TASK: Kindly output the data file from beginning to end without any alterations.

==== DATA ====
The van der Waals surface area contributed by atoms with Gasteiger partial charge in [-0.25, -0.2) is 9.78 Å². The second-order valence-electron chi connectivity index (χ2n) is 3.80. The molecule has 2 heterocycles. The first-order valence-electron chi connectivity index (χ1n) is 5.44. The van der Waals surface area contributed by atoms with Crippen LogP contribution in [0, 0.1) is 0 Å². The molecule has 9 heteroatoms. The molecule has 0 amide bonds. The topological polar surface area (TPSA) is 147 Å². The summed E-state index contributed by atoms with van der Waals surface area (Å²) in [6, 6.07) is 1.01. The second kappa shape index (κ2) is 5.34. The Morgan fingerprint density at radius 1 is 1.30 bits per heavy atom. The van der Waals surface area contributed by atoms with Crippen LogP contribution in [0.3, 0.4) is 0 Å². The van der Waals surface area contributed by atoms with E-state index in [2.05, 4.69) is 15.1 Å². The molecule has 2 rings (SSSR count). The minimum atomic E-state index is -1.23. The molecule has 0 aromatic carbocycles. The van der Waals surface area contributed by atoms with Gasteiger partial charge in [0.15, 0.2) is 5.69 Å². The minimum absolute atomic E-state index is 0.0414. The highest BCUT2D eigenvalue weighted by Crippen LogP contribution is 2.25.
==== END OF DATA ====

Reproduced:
The van der Waals surface area contributed by atoms with Gasteiger partial charge in [-0.25, -0.2) is 9.78 Å². The second-order valence-electron chi connectivity index (χ2n) is 3.80. The molecule has 2 heterocycles. The first-order valence-electron chi connectivity index (χ1n) is 5.44. The van der Waals surface area contributed by atoms with Crippen LogP contribution in [0, 0.1) is 0 Å². The molecule has 9 heteroatoms. The molecule has 0 amide bonds. The topological polar surface area (TPSA) is 147 Å². The summed E-state index contributed by atoms with van der Waals surface area (Å²) in [6, 6.07) is 1.01. The second kappa shape index (κ2) is 5.34. The Morgan fingerprint density at radius 1 is 1.30 bits per heavy atom. The van der Waals surface area contributed by atoms with Crippen LogP contribution in [0.3, 0.4) is 0 Å². The van der Waals surface area contributed by atoms with E-state index in [2.05, 4.69) is 15.1 Å². The molecule has 2 rings (SSSR count). The minimum atomic E-state index is -1.23. The molecule has 0 aromatic carbocycles. The van der Waals surface area contributed by atoms with Gasteiger partial charge in [0.15, 0.2) is 5.69 Å². The minimum absolute atomic E-state index is 0.0414. The highest BCUT2D eigenvalue weighted by Crippen LogP contribution is 2.25.